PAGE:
You make a very good point. I share your conception of supervenience. Does it follow that it’s illegitimate to speak of a possible world where the mental supervenes metaphysically on the physical? (I’m not sure if your objection is that it simply doesn’t make sense or that it would be questioning-begging, but either way, you think I shouldn’t do it.) Perhaps that's right. But I don't need to speak that way, and if I have done so, I shouldn't have. What the argument requires us to do is to conceive of a world where consciousness is physical (and where the physical set-up is the same as in ours). And I don’t think of *physicalism* as a modal thesis; it’s the thesis (roughly) that mental properties are not distinct from physical ones. We can imagine a physicalist world by (for example) imagining one where there are token identities between the mental and the physical. But though physicalism is not a modal thesis, it does *entail* one. If physicalism holds in w, then any world with the same physical features as w (laws+properties) will have the same distribution of mental properties. So it goes like this: we conceive of a world w which is physically identical to ours but where physicalism holds; we apply the CP principle and derive the conclusion that such a world exists. If such a world exists, it follows that the physical features of that world (and hence of ours) are metaphysically sufficient for consciousness. Hey presto!

Incidentally, it is possible to run a metamodal version of the AZ argument, which by-passes the step just mentioned. It goes like this. Let P be the actual physical facts and Q the phenomenal ones. Then it is conceivable that P -> Q is necessary. If it is conceivable that P -> Q is necessary, then (by the CP thesis) it is possible that P -> Q is necessary. If it is possible that P -> Q is necessary, then P -> Q is necessary (S5 principle MLp -> Lp). If P -> Q is necessary, then consciousness is physical. Hence consciousness is physical. Peter Marton's version of the argument was along those lines. I prefer mine, for reasons I explain in my paper.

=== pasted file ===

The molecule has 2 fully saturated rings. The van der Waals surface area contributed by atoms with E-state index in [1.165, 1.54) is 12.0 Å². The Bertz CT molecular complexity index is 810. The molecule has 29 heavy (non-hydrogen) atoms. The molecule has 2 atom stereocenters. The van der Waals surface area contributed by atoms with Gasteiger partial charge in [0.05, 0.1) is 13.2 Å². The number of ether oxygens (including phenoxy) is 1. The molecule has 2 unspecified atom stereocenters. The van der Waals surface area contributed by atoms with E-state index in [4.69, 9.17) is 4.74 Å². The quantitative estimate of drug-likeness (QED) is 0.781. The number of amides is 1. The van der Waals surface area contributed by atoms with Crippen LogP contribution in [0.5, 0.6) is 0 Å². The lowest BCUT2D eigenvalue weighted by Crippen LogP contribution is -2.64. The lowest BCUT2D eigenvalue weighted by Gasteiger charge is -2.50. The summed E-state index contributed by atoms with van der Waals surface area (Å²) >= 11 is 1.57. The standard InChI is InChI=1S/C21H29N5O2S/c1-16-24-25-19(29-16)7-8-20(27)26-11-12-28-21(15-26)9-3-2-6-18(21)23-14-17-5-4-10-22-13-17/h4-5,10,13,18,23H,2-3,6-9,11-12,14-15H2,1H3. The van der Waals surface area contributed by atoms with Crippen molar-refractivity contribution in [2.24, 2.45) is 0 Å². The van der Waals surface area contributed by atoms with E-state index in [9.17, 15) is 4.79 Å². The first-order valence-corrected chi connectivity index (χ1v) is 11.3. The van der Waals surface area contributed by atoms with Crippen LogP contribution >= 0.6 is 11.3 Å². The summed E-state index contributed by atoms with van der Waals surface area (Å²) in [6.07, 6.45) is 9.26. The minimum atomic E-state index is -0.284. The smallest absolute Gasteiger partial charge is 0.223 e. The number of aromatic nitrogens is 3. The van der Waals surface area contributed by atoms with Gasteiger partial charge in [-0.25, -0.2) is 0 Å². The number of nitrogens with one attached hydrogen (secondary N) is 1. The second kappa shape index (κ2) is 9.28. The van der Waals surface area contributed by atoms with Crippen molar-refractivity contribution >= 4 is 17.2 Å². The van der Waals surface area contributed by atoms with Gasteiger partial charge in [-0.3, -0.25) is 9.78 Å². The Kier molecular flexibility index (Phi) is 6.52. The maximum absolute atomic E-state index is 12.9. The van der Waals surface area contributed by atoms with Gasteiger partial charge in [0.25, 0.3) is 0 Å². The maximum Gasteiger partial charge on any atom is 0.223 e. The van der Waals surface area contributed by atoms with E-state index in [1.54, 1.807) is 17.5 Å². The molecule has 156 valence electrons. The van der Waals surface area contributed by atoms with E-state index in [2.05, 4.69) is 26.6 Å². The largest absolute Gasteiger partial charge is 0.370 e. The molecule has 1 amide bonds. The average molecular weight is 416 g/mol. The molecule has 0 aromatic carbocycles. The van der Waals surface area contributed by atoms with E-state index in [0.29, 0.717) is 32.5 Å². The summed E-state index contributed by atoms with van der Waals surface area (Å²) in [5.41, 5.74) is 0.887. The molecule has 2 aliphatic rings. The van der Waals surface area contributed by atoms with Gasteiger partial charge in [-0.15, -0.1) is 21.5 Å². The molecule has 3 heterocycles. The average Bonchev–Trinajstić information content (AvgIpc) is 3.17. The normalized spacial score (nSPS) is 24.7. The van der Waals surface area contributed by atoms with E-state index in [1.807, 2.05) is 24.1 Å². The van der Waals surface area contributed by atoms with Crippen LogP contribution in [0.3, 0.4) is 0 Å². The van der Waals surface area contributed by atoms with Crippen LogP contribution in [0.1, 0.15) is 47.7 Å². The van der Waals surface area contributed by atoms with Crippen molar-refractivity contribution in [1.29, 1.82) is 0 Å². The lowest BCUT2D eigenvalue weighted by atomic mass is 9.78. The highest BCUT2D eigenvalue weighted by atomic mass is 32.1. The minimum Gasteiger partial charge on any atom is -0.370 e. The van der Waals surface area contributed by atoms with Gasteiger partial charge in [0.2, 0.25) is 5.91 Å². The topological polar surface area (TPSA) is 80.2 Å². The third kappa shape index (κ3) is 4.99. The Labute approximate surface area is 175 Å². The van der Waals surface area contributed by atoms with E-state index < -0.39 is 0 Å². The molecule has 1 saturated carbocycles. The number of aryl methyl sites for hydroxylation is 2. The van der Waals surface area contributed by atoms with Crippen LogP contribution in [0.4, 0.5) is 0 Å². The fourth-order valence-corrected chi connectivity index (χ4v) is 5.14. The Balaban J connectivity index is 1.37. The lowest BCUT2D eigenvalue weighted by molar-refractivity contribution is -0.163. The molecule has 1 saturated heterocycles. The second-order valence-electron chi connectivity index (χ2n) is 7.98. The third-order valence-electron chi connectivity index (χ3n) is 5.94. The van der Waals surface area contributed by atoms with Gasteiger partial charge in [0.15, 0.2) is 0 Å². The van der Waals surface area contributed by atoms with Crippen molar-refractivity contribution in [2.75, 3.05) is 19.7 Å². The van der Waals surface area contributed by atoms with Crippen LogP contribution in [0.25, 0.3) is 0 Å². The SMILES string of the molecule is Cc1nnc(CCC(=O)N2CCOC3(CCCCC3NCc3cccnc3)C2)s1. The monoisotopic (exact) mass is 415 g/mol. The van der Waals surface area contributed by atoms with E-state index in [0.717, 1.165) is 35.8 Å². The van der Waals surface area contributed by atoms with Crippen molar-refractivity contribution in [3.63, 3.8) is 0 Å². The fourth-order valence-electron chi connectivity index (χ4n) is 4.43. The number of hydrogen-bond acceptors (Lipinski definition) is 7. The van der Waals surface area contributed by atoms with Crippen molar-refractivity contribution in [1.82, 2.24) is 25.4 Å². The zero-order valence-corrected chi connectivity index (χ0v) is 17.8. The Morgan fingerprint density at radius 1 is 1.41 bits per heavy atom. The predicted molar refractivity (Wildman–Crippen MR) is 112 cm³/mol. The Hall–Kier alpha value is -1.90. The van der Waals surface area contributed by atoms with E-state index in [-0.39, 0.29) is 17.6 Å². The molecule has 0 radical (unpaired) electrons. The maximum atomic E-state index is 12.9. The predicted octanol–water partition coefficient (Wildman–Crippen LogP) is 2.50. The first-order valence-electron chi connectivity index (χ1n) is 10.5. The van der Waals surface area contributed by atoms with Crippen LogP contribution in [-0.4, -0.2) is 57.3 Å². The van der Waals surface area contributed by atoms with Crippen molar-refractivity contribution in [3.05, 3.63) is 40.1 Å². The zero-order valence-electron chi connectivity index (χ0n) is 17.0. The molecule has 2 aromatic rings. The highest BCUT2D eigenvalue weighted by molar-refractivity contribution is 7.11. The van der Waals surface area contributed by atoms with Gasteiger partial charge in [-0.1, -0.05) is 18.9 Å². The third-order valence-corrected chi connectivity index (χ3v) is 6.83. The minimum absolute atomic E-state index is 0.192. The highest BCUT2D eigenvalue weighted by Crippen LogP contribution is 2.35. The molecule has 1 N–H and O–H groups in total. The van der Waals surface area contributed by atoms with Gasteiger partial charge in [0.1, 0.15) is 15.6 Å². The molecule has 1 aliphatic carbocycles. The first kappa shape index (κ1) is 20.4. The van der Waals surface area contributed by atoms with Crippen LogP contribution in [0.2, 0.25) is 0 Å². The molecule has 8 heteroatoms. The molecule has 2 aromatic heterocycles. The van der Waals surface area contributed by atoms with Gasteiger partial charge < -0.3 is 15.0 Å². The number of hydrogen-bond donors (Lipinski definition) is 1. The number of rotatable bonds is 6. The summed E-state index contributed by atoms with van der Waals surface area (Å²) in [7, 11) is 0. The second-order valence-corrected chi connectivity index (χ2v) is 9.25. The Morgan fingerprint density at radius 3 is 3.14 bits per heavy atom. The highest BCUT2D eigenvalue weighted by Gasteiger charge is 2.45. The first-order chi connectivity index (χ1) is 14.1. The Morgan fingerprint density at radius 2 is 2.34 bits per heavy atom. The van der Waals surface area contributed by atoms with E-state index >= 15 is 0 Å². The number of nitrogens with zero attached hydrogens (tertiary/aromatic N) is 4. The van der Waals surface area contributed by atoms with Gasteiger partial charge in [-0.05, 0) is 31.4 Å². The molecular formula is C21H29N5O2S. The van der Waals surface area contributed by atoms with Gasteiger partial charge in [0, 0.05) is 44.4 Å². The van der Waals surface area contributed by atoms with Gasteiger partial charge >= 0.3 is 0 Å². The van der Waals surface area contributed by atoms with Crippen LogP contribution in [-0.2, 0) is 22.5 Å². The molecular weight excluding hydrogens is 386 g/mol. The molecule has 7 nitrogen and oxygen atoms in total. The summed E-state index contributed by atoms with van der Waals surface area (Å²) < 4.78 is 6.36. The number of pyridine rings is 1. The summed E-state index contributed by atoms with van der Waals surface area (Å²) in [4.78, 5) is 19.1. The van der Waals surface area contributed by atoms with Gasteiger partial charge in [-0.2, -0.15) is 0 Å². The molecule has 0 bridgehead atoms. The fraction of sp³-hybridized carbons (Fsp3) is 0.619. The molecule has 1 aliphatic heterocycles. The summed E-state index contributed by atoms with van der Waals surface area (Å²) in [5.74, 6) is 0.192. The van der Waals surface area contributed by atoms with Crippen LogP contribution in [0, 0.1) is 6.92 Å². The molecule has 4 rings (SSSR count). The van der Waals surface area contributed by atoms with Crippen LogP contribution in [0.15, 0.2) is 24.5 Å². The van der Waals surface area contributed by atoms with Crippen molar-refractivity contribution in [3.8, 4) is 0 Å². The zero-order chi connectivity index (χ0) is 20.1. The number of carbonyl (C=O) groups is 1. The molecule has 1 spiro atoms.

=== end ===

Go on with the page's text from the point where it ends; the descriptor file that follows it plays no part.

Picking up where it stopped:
Anonymous said...


Thanks for your comment. I'm tempted to agree with you – though I think we do have some robust modal intuitions that extend beyond the naturally possible. But this is something I haven't thought enough about. For present purposes, of course, I'm accepting the CP principle in order to blow up the zombie argument from within.

Anonymous said...

Zombies only seem to be conceivable (in any sense strong enough to support
the relevant arguments) when the implications of the concept are insufficiently
explored. In fact, the concept of zombie (as it functions in anti-physicalist
or anti-functionalist arguments) contains a concealed contradiction. It follows
from assumptions required by the arguments that
zombies will inevitably claim to
be conscious, but there is no coherent way to construe the truth value of this
claim. Attempts to construe it either as true (even by the zombie's own special
lights), as false, or as neither true nor false, all inevitably lead to contradictions
and incoherencies. I spelled this out in my article "Zombie Killer" (Thomas,
1998). The arguments have never really been answered.

Presumably nothing like this argument will apply to anti-zombies because
ex hypothesis they are conscious, so any claims they make to be conscious
are straightforwardly true. Nevertheless, the anti-zombie argument looks very
question begging. After all, the metaphysical possibility of physicalism, which
the anti-zombie argument needs to assume, is precisely what anti-physicalists
(at least the zombie loving ones) deny. It is not just contingently false. They